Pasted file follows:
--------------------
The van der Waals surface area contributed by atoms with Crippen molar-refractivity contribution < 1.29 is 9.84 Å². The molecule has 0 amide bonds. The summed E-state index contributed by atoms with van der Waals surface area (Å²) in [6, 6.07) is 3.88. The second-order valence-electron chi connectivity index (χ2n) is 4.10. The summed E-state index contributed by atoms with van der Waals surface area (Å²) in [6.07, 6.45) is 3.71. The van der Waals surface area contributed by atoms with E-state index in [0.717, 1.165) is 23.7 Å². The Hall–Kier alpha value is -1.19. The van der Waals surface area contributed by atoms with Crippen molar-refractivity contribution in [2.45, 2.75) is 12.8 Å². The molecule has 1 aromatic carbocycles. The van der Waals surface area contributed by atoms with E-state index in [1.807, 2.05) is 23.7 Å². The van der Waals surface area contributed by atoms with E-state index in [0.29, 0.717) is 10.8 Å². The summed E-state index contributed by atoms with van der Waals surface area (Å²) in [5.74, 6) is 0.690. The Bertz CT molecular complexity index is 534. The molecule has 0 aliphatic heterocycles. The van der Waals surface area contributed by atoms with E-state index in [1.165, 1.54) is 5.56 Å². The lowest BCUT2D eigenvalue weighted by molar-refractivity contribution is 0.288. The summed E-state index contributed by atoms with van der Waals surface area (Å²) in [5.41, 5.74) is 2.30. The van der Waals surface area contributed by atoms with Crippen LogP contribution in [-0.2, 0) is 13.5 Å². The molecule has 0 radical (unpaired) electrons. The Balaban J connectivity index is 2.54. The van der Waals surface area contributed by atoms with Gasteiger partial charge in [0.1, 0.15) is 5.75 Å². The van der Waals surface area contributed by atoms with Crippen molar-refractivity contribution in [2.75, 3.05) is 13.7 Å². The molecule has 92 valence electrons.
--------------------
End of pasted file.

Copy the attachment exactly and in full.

The van der Waals surface area contributed by atoms with Crippen molar-refractivity contribution < 1.29 is 9.84 Å². The molecule has 0 amide bonds. The summed E-state index contributed by atoms with van der Waals surface area (Å²) in [6, 6.07) is 3.88. The second-order valence-electron chi connectivity index (χ2n) is 4.10. The summed E-state index contributed by atoms with van der Waals surface area (Å²) in [6.07, 6.45) is 3.71. The van der Waals surface area contributed by atoms with E-state index in [0.717, 1.165) is 23.7 Å². The Hall–Kier alpha value is -1.19. The van der Waals surface area contributed by atoms with Crippen molar-refractivity contribution in [2.45, 2.75) is 12.8 Å². The molecule has 1 aromatic carbocycles. The van der Waals surface area contributed by atoms with E-state index in [1.807, 2.05) is 23.7 Å². The van der Waals surface area contributed by atoms with E-state index in [0.29, 0.717) is 10.8 Å². The summed E-state index contributed by atoms with van der Waals surface area (Å²) in [5.74, 6) is 0.690. The Bertz CT molecular complexity index is 534. The molecule has 0 aliphatic heterocycles. The van der Waals surface area contributed by atoms with E-state index in [1.165, 1.54) is 5.56 Å². The lowest BCUT2D eigenvalue weighted by molar-refractivity contribution is 0.288. The summed E-state index contributed by atoms with van der Waals surface area (Å²) in [5.41, 5.74) is 2.30. The van der Waals surface area contributed by atoms with Crippen LogP contribution in [-0.2, 0) is 13.5 Å². The molecule has 0 radical (unpaired) electrons. The Balaban J connectivity index is 2.54. The van der Waals surface area contributed by atoms with Gasteiger partial charge in [0.1, 0.15) is 5.75 Å². The van der Waals surface area contributed by atoms with Crippen molar-refractivity contribution in [2.75, 3.05) is 13.7 Å². The molecule has 92 valence electrons.